Photoshop & Tate Modern's Giant Baby installation

I was at Tate Modern this weekend, and was really impressed by their new Giant Baby installation in the turbine hall…

 

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Ha, yeah, fair cop… I was just mucking about with a bit of perspective, and using the TiltShiftGen app on the iPhone.

The app replicates some of the functionality of proper tilt-shift photography, which is most often used to replicate miniature photography…

…for instance this shot below from the Wikipedia page is a great example of a real life scene that’s been made to look like a model village scene.

 

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All very fun, but do I have a point beyond just posting fun family pics?  Well, maybe.

A while back I wrote a post about how phone apps were beginning to replace hardware things

Well, Max (PHD’s resident photography whizz) and I were talking yesterday about the implications of apps for the more professional, heavy duty software like Photoshop.

 

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This is a screengrab of Photoshop Elements, which I’m trialling at the moment; since switching to a Mac, I don’t have a copy of Photoshop anymore, as I was using an ancient version (PS7) on my old Windows laptop.  I do have CS3 at work though.

It costs £80, it’s very much the stripped back version of Photoshop, designed for the home amateur.  To be fair, I’m not found that much I’m missing from the full version, but there’s the odd thing here and there that bugs me when it’s missing. 

I’m not sure I think it’s worth £80 though, and that’s probably because my internal perception for the value of ‘mucking about with images’ is being pulled down by various things.

Firstly, of course, there’s the phone apps. 

QuadCamera, Hipstamatic, CameraBag, TiltShiftGen… they all do a small element of what Photoshop can do, and in comparison they are just one-trick ponies.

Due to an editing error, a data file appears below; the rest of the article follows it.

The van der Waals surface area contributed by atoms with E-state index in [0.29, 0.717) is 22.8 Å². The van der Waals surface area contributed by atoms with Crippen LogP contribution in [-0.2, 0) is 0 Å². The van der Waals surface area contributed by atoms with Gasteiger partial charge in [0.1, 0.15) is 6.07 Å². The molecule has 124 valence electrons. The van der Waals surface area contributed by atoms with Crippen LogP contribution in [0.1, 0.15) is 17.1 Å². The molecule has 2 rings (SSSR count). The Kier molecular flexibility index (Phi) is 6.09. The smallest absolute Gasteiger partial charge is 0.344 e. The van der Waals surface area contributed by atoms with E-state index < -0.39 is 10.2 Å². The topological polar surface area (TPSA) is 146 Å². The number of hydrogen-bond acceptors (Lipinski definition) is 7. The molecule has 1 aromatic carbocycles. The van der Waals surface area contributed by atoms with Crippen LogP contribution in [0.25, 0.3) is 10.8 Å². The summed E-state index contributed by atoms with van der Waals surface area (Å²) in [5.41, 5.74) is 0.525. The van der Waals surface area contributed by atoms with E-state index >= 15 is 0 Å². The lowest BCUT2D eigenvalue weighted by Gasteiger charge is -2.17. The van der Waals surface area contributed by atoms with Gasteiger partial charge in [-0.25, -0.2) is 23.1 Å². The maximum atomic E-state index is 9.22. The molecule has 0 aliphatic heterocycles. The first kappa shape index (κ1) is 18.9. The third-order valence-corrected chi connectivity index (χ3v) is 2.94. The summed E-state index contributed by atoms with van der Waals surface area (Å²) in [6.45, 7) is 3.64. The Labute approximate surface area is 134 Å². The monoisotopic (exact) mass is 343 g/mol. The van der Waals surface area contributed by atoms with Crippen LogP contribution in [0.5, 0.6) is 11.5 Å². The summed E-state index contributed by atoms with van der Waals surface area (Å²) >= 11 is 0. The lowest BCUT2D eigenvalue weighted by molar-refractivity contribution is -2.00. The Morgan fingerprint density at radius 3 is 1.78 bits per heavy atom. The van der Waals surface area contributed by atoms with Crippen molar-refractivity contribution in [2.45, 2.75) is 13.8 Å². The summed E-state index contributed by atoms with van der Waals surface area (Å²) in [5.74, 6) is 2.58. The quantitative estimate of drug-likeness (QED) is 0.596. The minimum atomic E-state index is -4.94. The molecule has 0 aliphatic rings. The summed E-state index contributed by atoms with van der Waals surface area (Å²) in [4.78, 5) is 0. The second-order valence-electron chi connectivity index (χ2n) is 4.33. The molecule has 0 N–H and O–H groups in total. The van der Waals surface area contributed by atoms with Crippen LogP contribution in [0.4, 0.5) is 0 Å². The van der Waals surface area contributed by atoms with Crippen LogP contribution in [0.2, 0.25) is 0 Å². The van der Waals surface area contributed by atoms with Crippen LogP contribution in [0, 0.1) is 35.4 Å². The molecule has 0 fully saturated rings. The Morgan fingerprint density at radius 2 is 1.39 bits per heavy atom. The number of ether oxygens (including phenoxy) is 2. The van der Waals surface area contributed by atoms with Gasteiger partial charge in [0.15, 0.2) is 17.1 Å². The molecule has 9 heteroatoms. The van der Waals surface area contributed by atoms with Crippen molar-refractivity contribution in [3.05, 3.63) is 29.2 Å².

There’s a Photoshop app too, which I’ve got, but only use it infrequently for the cropping tool.

 

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But having the suite available wherever and whenever has meant that I never do what I used to with snappy phone photography, which is go back to a computer and touch up the best ones in Photoshop.

I have the instant ability to either take more interesting photos, or adjust ones I’ve taken already, right there in my hand.

Then there was Sumo Paint, which Michael drew my attention to yesterday… it’s basically a cloud-based version of Photoshop (and feels very like Photoshop too). 

As long as your connected to the web, you can use it.  If you’re offline a lot, you can buy the download for about £14.  That seems a lot better value than Photoshop Elements…

 

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(Suneil pointed out the irony of something that challenges Photoshop so directly running on Adobe’s other big ‘ting, Flash…)

It’s all made me think that the ‘photo manipulation’ market if fragmenting in much the same way that the print market is.

Imagine Photoshop is the original newspaper; it sells you everything in one big package, you can’t strip out just the parts you want, because originally it couldn’t be served to you that way… and it was just the model they continued with when the interweb came along.

Then something like Sumo Paint is the news website… it gives you most of the content you used to have in a paper you paid for, but for free.  The catch?  You’ve got to be online to use it.  But that actually suits a lot of people, so they stop buying the newspaper…

Finally, the apps are… well, the apps.  They take one specific element of the paper, do it REALLY WELL, and sell it to people for a small fee.

I guess Adobe are heading down The Times paywall approach with photoshop; big fee, small audience. 

Personally, I’d like to see them playing more in the app end of things… let their imagination run wild, and use their excellent tech to make many small, cheap, wondrous things.

But maybe that’s not how big companies work.

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Comments

One response to “Photoshop & Tate Modern's Giant Baby installation”

  1. 07/27/2010 at 12:44 PM avatar
    07/27/2010 at 12:44 PM

    Hmm, interesting predictions, but the key difference between this and the newspaper market is that Photoshop has never relied on individual users for its revenue. Indeed, I can’t think of any casual home user who actually paid for their copy of PS, and Adobe have always turned a blind eye to piracy of its most successful product.Adobe’s revenue comes from selling the big licences they issue to companies, who need to have the official kit. Industry will never resort to piracy, and I don’t suspect many design agencies will move to one of the less complete packages any time soon, so I can’t see where Adobe will lose any money.Sure, they’re potentially missing the opportunity to make *more* money through little apps and what-have-you, but I don’t think they’re in the business of making “small, cheap things” – they do premium, and do it really well.